John Adams' background, rise, and development to perhaps the foremost American classical composer alive is well examined in this autobiography. A fan of his compositions from the outset and having seen many of their performances sometimes with Adams conducting, I find additional resonance with his rich and lively descriptions of nearby locales, characters, musics, and events, since I, just two years his senior, had lived under similar and often the same musical and socio-cultural influences in the Bay Area. Adams' takes on John Cage, early electronica, and Miminalism's Steve Reich and Philip Glass are keen, full of peer insights. Adams acknowledges that he discovered his voice, his own unique compositional style, at age 30 after a long series of avant-garde experimentation. His influences besides classical composers, including Wagner and Ives, were psychedelic rock (e.g., Jefferson Airplane, Jimi Hendrex, Janis Joplin, and the Grateful Dead) as well as jazz greats (e.g., Miles Davis, Dave Brubeck, Eric Dolphy, and John Coltrane). Adams is a Boomer composer who lived the alternative and experimental musical life. In 1981, his choral symphony "Harmonium" premiered at the inaugural of Davis Symphony Hall of the San Francisco Symphony. It launched him, providing an international reputation and a major record label, Nonesuch. (Later, his "Dharma at Big Sur" celebrated the opening of Disney Hall, home of the Los Angeles Philharmonic.) His second punch was "Grand Pianola Music", whose conceptual source was an LSD memory of his attending a Rudolf Serkin concert of Beethoven's Emperor Concerto; the keyboard of Serkin's Steinway seemed to be continually expanding.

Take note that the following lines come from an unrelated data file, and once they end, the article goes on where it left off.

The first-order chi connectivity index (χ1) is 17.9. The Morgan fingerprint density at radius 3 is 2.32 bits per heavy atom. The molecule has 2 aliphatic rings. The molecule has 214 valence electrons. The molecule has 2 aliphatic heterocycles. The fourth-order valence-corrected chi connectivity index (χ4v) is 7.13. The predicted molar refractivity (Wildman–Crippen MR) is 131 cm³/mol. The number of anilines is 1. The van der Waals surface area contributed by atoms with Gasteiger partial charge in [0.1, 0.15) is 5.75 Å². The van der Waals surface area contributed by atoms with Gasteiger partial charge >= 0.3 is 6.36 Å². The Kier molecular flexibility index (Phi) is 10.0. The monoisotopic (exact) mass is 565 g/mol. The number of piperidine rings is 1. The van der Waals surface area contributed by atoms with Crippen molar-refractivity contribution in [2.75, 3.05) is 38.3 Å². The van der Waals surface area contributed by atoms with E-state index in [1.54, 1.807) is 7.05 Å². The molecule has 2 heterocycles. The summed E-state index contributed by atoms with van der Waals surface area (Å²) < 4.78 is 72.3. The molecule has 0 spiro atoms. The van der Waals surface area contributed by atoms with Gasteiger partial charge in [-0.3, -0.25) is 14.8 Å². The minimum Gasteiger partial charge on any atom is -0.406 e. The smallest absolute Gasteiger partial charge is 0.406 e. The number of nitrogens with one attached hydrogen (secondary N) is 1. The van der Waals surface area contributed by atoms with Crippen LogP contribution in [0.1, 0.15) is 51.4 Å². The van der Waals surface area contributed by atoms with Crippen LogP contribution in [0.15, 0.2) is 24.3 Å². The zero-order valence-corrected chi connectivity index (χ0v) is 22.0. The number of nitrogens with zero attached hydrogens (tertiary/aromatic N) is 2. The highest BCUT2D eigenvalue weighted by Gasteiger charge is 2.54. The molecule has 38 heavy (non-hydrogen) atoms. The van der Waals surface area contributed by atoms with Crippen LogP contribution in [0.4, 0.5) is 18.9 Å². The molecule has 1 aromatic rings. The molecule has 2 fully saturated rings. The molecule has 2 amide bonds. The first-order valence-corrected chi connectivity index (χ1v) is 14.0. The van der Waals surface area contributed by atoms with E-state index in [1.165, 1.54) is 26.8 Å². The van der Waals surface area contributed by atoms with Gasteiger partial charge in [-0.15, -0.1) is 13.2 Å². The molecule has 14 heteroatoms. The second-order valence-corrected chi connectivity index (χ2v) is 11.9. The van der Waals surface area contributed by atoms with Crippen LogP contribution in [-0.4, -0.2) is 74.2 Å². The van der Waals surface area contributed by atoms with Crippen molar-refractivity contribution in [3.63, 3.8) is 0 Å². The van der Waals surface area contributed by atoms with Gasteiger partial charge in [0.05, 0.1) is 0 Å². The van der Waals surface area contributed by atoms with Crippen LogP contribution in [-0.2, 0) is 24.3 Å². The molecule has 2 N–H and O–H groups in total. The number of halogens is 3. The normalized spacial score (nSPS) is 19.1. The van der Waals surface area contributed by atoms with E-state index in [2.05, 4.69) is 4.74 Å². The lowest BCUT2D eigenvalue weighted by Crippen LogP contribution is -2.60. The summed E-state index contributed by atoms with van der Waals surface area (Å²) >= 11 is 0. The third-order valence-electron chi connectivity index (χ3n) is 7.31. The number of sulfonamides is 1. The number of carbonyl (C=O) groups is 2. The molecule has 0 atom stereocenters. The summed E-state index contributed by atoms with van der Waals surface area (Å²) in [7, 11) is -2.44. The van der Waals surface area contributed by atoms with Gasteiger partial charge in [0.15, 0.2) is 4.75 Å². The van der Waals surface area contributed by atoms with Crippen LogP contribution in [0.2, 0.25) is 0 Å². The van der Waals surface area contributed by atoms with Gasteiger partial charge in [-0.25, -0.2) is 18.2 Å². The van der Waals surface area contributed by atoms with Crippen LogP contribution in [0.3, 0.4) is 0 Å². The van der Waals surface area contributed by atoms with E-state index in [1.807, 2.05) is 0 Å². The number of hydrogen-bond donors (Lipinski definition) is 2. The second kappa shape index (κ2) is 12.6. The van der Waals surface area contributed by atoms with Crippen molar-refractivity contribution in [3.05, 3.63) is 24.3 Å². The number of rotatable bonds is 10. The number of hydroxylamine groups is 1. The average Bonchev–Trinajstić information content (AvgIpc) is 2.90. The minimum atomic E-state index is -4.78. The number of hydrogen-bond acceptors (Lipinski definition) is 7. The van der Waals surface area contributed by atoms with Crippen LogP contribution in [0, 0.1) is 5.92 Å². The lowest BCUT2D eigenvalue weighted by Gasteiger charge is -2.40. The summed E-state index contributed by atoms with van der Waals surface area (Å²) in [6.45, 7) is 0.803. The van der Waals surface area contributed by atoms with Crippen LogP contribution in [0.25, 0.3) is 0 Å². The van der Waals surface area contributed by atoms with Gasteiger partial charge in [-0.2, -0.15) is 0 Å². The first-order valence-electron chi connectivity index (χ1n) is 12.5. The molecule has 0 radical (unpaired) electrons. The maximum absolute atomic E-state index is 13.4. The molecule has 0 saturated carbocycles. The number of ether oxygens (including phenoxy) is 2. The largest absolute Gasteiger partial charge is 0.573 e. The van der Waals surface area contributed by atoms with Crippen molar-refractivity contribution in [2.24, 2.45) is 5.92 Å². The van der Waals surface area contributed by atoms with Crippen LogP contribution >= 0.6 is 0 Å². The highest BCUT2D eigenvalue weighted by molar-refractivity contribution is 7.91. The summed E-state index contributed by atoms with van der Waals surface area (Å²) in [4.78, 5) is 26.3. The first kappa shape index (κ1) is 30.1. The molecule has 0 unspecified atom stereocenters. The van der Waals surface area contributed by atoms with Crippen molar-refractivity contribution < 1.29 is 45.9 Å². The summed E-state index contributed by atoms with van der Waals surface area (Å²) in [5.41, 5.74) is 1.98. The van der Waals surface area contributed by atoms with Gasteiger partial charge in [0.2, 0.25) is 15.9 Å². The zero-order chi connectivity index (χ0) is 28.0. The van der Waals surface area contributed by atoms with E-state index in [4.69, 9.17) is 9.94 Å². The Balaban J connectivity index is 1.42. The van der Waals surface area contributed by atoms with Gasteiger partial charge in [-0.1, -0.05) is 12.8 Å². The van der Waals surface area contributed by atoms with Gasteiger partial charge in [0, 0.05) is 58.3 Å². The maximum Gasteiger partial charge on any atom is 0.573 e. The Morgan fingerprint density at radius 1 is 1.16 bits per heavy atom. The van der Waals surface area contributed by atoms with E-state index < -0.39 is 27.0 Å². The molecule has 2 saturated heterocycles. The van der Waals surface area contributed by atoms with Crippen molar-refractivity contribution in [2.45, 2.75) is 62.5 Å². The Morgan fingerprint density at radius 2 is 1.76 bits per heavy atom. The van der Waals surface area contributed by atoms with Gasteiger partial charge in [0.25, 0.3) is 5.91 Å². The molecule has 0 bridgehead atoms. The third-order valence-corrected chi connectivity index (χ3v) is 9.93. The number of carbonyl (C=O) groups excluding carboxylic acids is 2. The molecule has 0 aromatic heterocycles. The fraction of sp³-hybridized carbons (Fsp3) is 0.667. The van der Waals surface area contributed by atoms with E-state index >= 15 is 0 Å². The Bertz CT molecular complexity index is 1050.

The early years of Adams' upbringing, training, surviving with odd jobs, and becoming established were the most interesting for me, as it illustrates the social forces and dispositions that make the person. The later and current years are the increasing successes of an international musical leader, and the parade of orchestras, conducting, travels, and assorted musical stars are as we expect, although much of the details of creating a composition and performance are particularly worthy. I found his perspectives on music, musicians, and the actual work and struggle of composing always edifying. Reading the autobiographies and biographies of composers have a historical and analytical purpose, but this nontechnical book is contemporary in every way, making it attractive to the general reader, not just the musicologist or classical music fan. Adams is only in his early 60s and far from retirement. There will probably be a future updated account of life long after we revel in his forthcoming compositions.